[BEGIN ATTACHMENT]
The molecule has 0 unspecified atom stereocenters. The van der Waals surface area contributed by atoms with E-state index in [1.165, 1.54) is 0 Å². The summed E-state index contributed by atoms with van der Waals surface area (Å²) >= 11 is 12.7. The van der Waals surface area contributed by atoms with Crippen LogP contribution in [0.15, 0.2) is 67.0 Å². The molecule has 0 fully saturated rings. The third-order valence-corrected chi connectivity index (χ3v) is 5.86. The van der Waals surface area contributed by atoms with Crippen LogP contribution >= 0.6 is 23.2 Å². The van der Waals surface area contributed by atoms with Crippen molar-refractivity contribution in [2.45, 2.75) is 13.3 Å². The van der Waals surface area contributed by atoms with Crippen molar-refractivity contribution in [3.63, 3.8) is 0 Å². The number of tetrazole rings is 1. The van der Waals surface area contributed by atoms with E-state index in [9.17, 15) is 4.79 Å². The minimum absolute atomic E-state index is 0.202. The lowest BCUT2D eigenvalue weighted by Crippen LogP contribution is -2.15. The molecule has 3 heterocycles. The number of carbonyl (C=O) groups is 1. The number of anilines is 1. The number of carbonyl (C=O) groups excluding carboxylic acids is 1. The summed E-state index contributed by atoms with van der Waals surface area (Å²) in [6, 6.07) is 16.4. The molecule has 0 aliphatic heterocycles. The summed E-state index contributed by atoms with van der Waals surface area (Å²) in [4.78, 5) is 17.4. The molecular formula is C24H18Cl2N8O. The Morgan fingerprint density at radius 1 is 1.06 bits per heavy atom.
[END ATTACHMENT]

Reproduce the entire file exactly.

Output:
The molecule has 0 unspecified atom stereocenters. The van der Waals surface area contributed by atoms with E-state index in [1.165, 1.54) is 0 Å². The summed E-state index contributed by atoms with van der Waals surface area (Å²) >= 11 is 12.7. The van der Waals surface area contributed by atoms with Crippen LogP contribution in [0.15, 0.2) is 67.0 Å². The molecule has 0 fully saturated rings. The third-order valence-corrected chi connectivity index (χ3v) is 5.86. The van der Waals surface area contributed by atoms with Crippen LogP contribution >= 0.6 is 23.2 Å². The van der Waals surface area contributed by atoms with Crippen molar-refractivity contribution in [2.45, 2.75) is 13.3 Å². The van der Waals surface area contributed by atoms with Crippen molar-refractivity contribution in [3.63, 3.8) is 0 Å². The number of tetrazole rings is 1. The van der Waals surface area contributed by atoms with E-state index in [9.17, 15) is 4.79 Å². The minimum absolute atomic E-state index is 0.202. The lowest BCUT2D eigenvalue weighted by Crippen LogP contribution is -2.15. The molecule has 3 heterocycles. The number of carbonyl (C=O) groups is 1. The number of anilines is 1. The number of carbonyl (C=O) groups excluding carboxylic acids is 1. The summed E-state index contributed by atoms with van der Waals surface area (Å²) in [6, 6.07) is 16.4. The molecule has 0 aliphatic heterocycles. The summed E-state index contributed by atoms with van der Waals surface area (Å²) in [4.78, 5) is 17.4. The molecular formula is C24H18Cl2N8O. The Morgan fingerprint density at radius 1 is 1.06 bits per heavy atom.